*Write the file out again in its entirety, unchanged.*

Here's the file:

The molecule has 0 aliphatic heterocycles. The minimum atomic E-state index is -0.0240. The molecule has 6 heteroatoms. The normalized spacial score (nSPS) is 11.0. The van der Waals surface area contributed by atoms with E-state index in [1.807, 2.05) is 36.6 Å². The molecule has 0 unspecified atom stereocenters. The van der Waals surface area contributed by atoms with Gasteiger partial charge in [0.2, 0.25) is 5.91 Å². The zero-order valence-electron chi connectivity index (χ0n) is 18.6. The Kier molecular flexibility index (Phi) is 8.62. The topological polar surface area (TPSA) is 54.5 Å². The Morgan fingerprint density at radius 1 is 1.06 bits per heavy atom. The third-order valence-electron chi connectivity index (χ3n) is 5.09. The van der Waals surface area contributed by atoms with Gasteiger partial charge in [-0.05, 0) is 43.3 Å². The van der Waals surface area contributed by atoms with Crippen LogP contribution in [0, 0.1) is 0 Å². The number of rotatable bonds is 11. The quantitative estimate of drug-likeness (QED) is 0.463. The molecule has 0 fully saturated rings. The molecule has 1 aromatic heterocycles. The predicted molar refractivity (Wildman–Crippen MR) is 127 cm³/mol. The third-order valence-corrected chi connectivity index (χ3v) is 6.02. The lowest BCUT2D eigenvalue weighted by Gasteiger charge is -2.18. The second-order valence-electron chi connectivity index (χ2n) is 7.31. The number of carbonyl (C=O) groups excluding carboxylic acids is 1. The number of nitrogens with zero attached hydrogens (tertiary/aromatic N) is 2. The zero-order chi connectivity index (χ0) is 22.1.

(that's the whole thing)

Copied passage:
The molecule has 0 aliphatic heterocycles. The minimum atomic E-state index is -0.0240. The molecule has 6 heteroatoms. The normalized spacial score (nSPS) is 11.0. The van der Waals surface area contributed by atoms with E-state index in [1.807, 2.05) is 36.6 Å². The molecule has 0 unspecified atom stereocenters. The van der Waals surface area contributed by atoms with Gasteiger partial charge in [0.2, 0.25) is 5.91 Å². The zero-order valence-electron chi connectivity index (χ0n) is 18.6. The Kier molecular flexibility index (Phi) is 8.62. The topological polar surface area (TPSA) is 54.5 Å². The Morgan fingerprint density at radius 1 is 1.06 bits per heavy atom. The third-order valence-electron chi connectivity index (χ3n) is 5.09. The van der Waals surface area contributed by atoms with Gasteiger partial charge in [-0.05, 0) is 43.3 Å². The van der Waals surface area contributed by atoms with Crippen LogP contribution in [0, 0.1) is 0 Å². The number of rotatable bonds is 11. The quantitative estimate of drug-likeness (QED) is 0.463. The molecule has 0 fully saturated rings. The molecule has 1 aromatic heterocycles. The predicted molar refractivity (Wildman–Crippen MR) is 127 cm³/mol. The third-order valence-corrected chi connectivity index (χ3v) is 6.02. The lowest BCUT2D eigenvalue weighted by Gasteiger charge is -2.18. The second-order valence-electron chi connectivity index (χ2n) is 7.31. The number of carbonyl (C=O) groups excluding carboxylic acids is 1. The number of nitrogens with zero attached hydrogens (tertiary/aromatic N) is 2. The zero-order chi connectivity index (χ0) is 22.1.